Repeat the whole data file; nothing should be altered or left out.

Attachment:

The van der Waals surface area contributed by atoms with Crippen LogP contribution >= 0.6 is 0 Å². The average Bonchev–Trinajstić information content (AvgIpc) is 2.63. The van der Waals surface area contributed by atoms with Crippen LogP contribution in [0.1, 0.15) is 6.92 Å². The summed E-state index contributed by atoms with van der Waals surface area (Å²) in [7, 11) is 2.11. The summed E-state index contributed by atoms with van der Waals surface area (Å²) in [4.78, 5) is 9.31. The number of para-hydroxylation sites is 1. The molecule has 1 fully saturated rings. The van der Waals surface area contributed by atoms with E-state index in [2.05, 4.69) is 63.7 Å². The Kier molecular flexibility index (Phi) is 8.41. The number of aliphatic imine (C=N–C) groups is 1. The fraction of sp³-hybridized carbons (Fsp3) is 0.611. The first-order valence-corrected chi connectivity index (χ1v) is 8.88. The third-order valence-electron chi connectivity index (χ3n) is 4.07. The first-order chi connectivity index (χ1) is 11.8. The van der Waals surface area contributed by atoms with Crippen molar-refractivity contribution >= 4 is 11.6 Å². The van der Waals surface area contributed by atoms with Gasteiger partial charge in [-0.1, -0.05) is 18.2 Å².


The van der Waals surface area contributed by atoms with Crippen LogP contribution >= 0.6 is 0 Å². The average Bonchev–Trinajstić information content (AvgIpc) is 2.63. The van der Waals surface area contributed by atoms with Crippen LogP contribution in [0.1, 0.15) is 6.92 Å². The summed E-state index contributed by atoms with van der Waals surface area (Å²) in [7, 11) is 2.11. The summed E-state index contributed by atoms with van der Waals surface area (Å²) in [4.78, 5) is 9.31. The number of para-hydroxylation sites is 1. The molecule has 1 fully saturated rings. The van der Waals surface area contributed by atoms with E-state index in [2.05, 4.69) is 63.7 Å². The Kier molecular flexibility index (Phi) is 8.41. The number of aliphatic imine (C=N–C) groups is 1. The fraction of sp³-hybridized carbons (Fsp3) is 0.611. The first-order valence-corrected chi connectivity index (χ1v) is 8.88. The third-order valence-electron chi connectivity index (χ3n) is 4.07. The first-order chi connectivity index (χ1) is 11.8. The van der Waals surface area contributed by atoms with Crippen molar-refractivity contribution >= 4 is 11.6 Å². The van der Waals surface area contributed by atoms with Gasteiger partial charge in [-0.1, -0.05) is 18.2 Å².